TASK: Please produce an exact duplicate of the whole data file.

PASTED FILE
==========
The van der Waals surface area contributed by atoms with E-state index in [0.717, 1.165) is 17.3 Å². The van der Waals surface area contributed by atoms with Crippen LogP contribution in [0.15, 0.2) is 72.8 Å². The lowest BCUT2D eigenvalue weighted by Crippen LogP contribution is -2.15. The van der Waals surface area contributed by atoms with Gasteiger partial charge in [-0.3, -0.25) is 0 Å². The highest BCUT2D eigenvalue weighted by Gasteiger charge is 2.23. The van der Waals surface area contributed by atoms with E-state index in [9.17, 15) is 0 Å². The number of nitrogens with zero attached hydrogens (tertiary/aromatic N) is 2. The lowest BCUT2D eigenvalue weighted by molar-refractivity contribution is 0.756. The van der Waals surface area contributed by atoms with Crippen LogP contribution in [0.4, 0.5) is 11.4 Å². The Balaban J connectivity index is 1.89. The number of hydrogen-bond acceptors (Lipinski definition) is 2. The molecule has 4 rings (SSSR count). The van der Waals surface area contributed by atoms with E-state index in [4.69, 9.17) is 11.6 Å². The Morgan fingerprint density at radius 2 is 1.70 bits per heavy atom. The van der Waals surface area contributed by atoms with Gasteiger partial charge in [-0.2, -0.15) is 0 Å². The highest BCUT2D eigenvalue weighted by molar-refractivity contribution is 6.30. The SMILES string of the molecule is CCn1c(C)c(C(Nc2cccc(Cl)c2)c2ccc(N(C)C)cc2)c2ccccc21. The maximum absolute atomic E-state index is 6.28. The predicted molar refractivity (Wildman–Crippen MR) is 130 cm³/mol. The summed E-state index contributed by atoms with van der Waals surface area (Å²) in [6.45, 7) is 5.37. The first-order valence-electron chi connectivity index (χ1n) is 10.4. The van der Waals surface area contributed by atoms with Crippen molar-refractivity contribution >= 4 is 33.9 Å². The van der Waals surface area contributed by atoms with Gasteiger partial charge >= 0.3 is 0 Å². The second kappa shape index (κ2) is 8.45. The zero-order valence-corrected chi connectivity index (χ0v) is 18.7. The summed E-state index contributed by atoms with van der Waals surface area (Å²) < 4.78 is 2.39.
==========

The van der Waals surface area contributed by atoms with E-state index in [0.717, 1.165) is 17.3 Å². The van der Waals surface area contributed by atoms with Crippen LogP contribution in [0.15, 0.2) is 72.8 Å². The lowest BCUT2D eigenvalue weighted by Crippen LogP contribution is -2.15. The van der Waals surface area contributed by atoms with Gasteiger partial charge in [-0.3, -0.25) is 0 Å². The highest BCUT2D eigenvalue weighted by Gasteiger charge is 2.23. The van der Waals surface area contributed by atoms with E-state index in [9.17, 15) is 0 Å². The number of nitrogens with zero attached hydrogens (tertiary/aromatic N) is 2. The lowest BCUT2D eigenvalue weighted by molar-refractivity contribution is 0.756. The van der Waals surface area contributed by atoms with Crippen LogP contribution in [0.4, 0.5) is 11.4 Å². The Balaban J connectivity index is 1.89. The number of hydrogen-bond acceptors (Lipinski definition) is 2. The molecule has 4 rings (SSSR count). The van der Waals surface area contributed by atoms with E-state index in [4.69, 9.17) is 11.6 Å². The Morgan fingerprint density at radius 2 is 1.70 bits per heavy atom. The van der Waals surface area contributed by atoms with Gasteiger partial charge in [-0.2, -0.15) is 0 Å². The highest BCUT2D eigenvalue weighted by molar-refractivity contribution is 6.30. The SMILES string of the molecule is CCn1c(C)c(C(Nc2cccc(Cl)c2)c2ccc(N(C)C)cc2)c2ccccc21. The maximum absolute atomic E-state index is 6.28. The predicted molar refractivity (Wildman–Crippen MR) is 130 cm³/mol. The summed E-state index contributed by atoms with van der Waals surface area (Å²) in [6.45, 7) is 5.37. The first-order valence-electron chi connectivity index (χ1n) is 10.4. The van der Waals surface area contributed by atoms with Crippen molar-refractivity contribution >= 4 is 33.9 Å². The van der Waals surface area contributed by atoms with Gasteiger partial charge >= 0.3 is 0 Å². The second kappa shape index (κ2) is 8.45. The zero-order valence-corrected chi connectivity index (χ0v) is 18.7. The summed E-state index contributed by atoms with van der Waals surface area (Å²) < 4.78 is 2.39.